Renslow: Short-term disruption feeds future of course
March 27, 2013
Living things need oxygen to breath. Seems obvious enough, but … when the greens on our home course get a spring or fall treatment known as "aerification," many of us lose perspective. We watch TV and know what tour courses look like and think, "Our course should look like that, too." What goes unsaid, however, is that the tour course has been closed for weeks prior to the event in order to produce those pristine yet often temporary conditions.
Let not your heart be troubled. Your golf course, too, will return to its original state, if not better. Granted, it will take two to three weeks before everything is "normal" again. But as with most improvements, no pain, no gain. The layer of sand and those little holes may disturb your putting; however, this short-term disruption is a long-term gain for your golf course.
A quality green requires deep and healthy roots. From the surface, it may sound like an exaggeration, those blades of grass, just longer than an 1/8 of an inch (in California usually a type of bent grass), have roots that are several inches deep (and the deeper the better). In order to maintain a quality plant and healthy roots, the roots need oxygen.
Thousands of rounds a year and millions of foot steps (if you think this is an exaggeration, do some quick math; how many steps do you take on a green? Multiplied by 40,000 rounds a year?) will contribute to a compaction of the greens. When compacted, the small pockets of air in the soil are crushed. With a wee bit of drama, this will leave the roots suffocating and gasping for air.
Routine preparation of the golf course will contribute to an accumulation of thatch. Thatch is a layer of grass stems, roots, clippings and debris that settles on the ground and either slowly decomposes and/or accumulates over time. An excessive thatch layer can restrict the movement of air, water, fertilizer and other materials to the roots. It can also harbor bad guys (fungi), which can cause turf diseases. Then, when temperature and moisture conditions are right, a disease infestation can kill the already weakened turf. This is not good.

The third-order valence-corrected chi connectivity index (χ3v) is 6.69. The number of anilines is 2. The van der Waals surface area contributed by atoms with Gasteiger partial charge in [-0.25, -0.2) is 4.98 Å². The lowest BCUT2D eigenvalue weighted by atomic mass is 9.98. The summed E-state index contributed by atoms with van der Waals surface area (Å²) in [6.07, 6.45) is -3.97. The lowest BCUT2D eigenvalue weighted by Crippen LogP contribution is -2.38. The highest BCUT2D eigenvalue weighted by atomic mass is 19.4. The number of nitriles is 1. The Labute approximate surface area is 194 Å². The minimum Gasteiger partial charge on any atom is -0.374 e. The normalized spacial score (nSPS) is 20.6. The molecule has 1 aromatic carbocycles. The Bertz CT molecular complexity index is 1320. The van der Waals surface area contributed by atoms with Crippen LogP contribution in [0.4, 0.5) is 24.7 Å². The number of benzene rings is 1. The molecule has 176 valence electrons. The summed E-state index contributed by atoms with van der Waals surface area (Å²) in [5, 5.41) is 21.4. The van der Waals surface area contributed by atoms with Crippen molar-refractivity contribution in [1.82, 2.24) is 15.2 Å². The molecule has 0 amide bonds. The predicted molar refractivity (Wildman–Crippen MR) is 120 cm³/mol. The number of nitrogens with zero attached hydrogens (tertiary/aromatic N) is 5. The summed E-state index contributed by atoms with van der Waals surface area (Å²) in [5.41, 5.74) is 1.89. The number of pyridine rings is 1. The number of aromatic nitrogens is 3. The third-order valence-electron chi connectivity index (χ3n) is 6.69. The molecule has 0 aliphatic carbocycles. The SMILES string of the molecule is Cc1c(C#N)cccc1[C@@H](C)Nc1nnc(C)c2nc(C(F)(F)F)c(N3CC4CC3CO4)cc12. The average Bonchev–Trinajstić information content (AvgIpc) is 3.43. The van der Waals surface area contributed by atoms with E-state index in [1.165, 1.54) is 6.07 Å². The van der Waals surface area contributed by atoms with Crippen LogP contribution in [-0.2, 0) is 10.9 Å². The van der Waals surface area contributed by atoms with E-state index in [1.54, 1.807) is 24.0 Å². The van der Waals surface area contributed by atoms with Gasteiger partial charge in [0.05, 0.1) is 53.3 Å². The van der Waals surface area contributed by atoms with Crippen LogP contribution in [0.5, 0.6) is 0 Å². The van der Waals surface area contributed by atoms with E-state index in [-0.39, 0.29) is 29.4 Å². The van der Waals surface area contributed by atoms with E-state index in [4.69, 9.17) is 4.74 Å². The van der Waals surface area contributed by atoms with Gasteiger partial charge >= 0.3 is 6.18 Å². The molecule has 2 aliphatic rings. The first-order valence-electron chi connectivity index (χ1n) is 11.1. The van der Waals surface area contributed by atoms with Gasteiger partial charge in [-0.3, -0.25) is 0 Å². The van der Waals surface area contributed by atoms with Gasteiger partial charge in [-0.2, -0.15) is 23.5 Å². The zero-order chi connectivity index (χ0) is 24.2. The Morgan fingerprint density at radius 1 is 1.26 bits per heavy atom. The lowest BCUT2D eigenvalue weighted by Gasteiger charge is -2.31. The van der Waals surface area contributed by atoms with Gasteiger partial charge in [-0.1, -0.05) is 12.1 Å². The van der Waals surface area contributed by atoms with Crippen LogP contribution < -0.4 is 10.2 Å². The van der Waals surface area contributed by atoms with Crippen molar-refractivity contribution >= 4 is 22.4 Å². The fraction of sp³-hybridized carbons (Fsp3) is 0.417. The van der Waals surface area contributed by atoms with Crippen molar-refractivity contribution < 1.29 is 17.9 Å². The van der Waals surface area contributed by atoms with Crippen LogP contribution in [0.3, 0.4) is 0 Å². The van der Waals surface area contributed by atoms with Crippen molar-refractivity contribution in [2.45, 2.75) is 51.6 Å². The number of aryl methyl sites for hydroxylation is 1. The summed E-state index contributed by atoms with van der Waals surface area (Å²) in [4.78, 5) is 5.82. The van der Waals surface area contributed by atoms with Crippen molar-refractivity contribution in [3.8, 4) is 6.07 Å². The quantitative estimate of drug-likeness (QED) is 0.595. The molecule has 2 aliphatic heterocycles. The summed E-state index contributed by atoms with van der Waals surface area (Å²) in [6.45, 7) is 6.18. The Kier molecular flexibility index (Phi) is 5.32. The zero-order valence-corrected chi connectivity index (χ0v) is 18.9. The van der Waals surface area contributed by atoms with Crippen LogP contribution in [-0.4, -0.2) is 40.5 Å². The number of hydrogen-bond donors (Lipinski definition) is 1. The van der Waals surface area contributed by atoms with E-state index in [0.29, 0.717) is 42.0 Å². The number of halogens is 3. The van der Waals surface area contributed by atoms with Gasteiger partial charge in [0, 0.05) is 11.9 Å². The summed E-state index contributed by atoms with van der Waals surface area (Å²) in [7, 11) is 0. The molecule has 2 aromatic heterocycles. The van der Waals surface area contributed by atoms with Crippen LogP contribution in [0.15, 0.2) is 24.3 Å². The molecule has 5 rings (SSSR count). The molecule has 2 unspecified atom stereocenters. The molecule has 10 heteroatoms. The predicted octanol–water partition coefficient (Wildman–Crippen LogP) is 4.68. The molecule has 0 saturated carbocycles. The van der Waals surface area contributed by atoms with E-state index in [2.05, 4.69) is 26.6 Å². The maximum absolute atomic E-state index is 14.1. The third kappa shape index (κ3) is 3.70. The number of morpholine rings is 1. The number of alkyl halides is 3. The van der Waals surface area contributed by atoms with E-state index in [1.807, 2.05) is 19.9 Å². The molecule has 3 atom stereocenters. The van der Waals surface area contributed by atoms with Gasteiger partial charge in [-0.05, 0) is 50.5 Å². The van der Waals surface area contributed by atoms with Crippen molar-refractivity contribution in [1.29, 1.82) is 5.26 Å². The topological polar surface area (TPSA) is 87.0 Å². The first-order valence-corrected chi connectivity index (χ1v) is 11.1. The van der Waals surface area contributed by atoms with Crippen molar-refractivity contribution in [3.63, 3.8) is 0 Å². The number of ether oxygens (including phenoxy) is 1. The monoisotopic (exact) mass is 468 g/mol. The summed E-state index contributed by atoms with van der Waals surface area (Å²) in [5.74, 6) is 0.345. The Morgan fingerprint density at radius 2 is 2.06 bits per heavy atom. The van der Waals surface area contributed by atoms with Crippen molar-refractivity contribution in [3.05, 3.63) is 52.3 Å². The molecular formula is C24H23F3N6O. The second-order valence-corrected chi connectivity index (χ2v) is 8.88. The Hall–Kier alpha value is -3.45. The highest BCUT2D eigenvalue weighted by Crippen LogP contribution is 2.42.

In the spring and fall, your often unheralded golf course maintenance crew will take a machine out to each green. The machine rapidly inserts a collection of tines (generally between 3/8 inches and 5/8 inches in diameter) into the turf that extract cores about 3 inches in length. After the cores have been removed, a measure of sand is distributed across the entire green. Finally, the sand is spread out to fill the holes and leave a fairly level playing surface.
The schedule is chosen for the seasonally mild temperatures. Grass doesn't grow as well in cooler temperatures, and extreme heat can stress the turf. So when it's spring and everything is in full bloom, it's the perfect time for them to recover more quickly.
Also known as "plugging," this process will accomplish at least three things: relieve soil compaction, improve the soil mixture (by adding sand) to the highest part of the plant's root and reduce the accumulation of excess thatch. For a few weeks of less-than-perfect conditions, there is a huge long-term benefit.
Now, one key question for we golf purists: Is there a provision in the Rules of Golf to help me during this temporary condition? I'm not running for political office, but I can say without a doubt the answer is "no" … and "yes." You see, the Rules of Golf do not provide relief. However, a course or committee could develop a local rule that would allow players to avoid the little holes on the greens, yet you won't see that very often.
The process is certainly worth it, but it means that local courses will be "under construction" for a couple of weeks. They are certainly still playable, yet for those who would prefer a better surface, give your golf course a call and ask it when it will aerify so you can plan accordingly.
John Renslow is general manager and director of golf at Alta Sierra Country Club. Please contact John with your questions or comments at firstname.lastname@example.org.
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